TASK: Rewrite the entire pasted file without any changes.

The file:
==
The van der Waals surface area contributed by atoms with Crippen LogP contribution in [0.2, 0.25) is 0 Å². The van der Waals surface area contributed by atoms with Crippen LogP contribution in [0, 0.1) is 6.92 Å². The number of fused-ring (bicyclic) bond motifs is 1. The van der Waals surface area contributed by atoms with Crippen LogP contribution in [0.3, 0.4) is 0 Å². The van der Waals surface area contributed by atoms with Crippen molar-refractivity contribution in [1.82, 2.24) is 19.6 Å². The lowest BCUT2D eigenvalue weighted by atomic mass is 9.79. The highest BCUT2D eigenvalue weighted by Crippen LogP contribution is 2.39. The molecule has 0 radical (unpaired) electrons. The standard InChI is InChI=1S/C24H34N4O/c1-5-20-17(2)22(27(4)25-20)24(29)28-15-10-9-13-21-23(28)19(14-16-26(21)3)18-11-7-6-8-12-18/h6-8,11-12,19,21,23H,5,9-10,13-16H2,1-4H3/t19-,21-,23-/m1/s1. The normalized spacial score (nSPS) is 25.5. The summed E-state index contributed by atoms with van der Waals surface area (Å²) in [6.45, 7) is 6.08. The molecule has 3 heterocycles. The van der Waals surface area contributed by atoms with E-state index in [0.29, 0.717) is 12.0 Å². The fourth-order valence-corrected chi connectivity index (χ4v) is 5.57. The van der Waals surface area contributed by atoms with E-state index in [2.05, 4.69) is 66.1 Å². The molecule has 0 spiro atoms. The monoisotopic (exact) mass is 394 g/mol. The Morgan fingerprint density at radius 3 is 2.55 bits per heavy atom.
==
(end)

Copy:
The van der Waals surface area contributed by atoms with Crippen LogP contribution in [0.2, 0.25) is 0 Å². The van der Waals surface area contributed by atoms with Crippen LogP contribution in [0, 0.1) is 6.92 Å². The number of fused-ring (bicyclic) bond motifs is 1. The van der Waals surface area contributed by atoms with Crippen LogP contribution in [0.3, 0.4) is 0 Å². The van der Waals surface area contributed by atoms with Crippen molar-refractivity contribution in [1.82, 2.24) is 19.6 Å². The lowest BCUT2D eigenvalue weighted by atomic mass is 9.79. The highest BCUT2D eigenvalue weighted by Crippen LogP contribution is 2.39. The molecule has 0 radical (unpaired) electrons. The standard InChI is InChI=1S/C24H34N4O/c1-5-20-17(2)22(27(4)25-20)24(29)28-15-10-9-13-21-23(28)19(14-16-26(21)3)18-11-7-6-8-12-18/h6-8,11-12,19,21,23H,5,9-10,13-16H2,1-4H3/t19-,21-,23-/m1/s1. The normalized spacial score (nSPS) is 25.5. The summed E-state index contributed by atoms with van der Waals surface area (Å²) in [6.45, 7) is 6.08. The molecule has 3 heterocycles. The van der Waals surface area contributed by atoms with E-state index in [0.29, 0.717) is 12.0 Å². The fourth-order valence-corrected chi connectivity index (χ4v) is 5.57. The van der Waals surface area contributed by atoms with E-state index in [2.05, 4.69) is 66.1 Å². The molecule has 0 spiro atoms. The monoisotopic (exact) mass is 394 g/mol. The Morgan fingerprint density at radius 3 is 2.55 bits per heavy atom.